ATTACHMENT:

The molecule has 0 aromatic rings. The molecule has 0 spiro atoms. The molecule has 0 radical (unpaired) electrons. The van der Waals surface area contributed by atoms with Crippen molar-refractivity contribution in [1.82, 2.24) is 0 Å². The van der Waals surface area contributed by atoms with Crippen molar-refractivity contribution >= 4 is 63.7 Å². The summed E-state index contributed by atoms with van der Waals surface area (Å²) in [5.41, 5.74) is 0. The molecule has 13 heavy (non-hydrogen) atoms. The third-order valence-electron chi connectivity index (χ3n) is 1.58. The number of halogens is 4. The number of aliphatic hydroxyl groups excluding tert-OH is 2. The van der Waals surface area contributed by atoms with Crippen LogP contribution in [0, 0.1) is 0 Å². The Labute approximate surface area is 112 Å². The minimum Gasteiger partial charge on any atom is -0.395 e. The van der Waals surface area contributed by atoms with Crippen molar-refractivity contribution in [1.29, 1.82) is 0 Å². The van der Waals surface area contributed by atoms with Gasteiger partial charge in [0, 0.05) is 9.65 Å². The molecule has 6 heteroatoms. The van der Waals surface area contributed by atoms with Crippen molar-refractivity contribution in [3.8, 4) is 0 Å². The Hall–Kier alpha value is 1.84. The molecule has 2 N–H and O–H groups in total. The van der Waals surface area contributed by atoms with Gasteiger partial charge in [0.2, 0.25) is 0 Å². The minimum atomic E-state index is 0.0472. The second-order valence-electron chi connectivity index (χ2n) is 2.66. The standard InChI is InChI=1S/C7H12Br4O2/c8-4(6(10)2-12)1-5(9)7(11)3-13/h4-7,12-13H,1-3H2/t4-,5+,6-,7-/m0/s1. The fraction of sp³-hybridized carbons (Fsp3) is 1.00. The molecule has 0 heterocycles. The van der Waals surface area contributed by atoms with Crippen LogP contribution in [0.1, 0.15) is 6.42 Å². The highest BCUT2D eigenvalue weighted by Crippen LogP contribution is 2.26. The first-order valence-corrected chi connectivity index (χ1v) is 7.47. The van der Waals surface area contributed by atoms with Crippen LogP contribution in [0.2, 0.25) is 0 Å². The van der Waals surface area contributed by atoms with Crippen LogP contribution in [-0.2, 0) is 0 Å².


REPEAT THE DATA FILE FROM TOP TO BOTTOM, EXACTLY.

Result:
The molecule has 0 aromatic rings. The molecule has 0 spiro atoms. The molecule has 0 radical (unpaired) electrons. The van der Waals surface area contributed by atoms with Crippen molar-refractivity contribution in [1.82, 2.24) is 0 Å². The van der Waals surface area contributed by atoms with Crippen molar-refractivity contribution >= 4 is 63.7 Å². The summed E-state index contributed by atoms with van der Waals surface area (Å²) in [5.41, 5.74) is 0. The molecule has 13 heavy (non-hydrogen) atoms. The third-order valence-electron chi connectivity index (χ3n) is 1.58. The number of halogens is 4. The number of aliphatic hydroxyl groups excluding tert-OH is 2. The van der Waals surface area contributed by atoms with Crippen LogP contribution in [0, 0.1) is 0 Å². The Labute approximate surface area is 112 Å². The minimum Gasteiger partial charge on any atom is -0.395 e. The van der Waals surface area contributed by atoms with Crippen molar-refractivity contribution in [1.29, 1.82) is 0 Å². The van der Waals surface area contributed by atoms with Gasteiger partial charge in [0, 0.05) is 9.65 Å². The molecule has 6 heteroatoms. The van der Waals surface area contributed by atoms with Crippen molar-refractivity contribution in [3.8, 4) is 0 Å². The Hall–Kier alpha value is 1.84. The molecule has 2 N–H and O–H groups in total. The van der Waals surface area contributed by atoms with Gasteiger partial charge in [0.2, 0.25) is 0 Å². The minimum atomic E-state index is 0.0472. The second-order valence-electron chi connectivity index (χ2n) is 2.66. The standard InChI is InChI=1S/C7H12Br4O2/c8-4(6(10)2-12)1-5(9)7(11)3-13/h4-7,12-13H,1-3H2/t4-,5+,6-,7-/m0/s1. The fraction of sp³-hybridized carbons (Fsp3) is 1.00. The molecule has 0 heterocycles. The van der Waals surface area contributed by atoms with Crippen LogP contribution in [0.1, 0.15) is 6.42 Å². The highest BCUT2D eigenvalue weighted by Crippen LogP contribution is 2.26. The first-order valence-corrected chi connectivity index (χ1v) is 7.47. The van der Waals surface area contributed by atoms with Crippen LogP contribution in [0.2, 0.25) is 0 Å². The van der Waals surface area contributed by atoms with Crippen LogP contribution in [-0.2, 0) is 0 Å².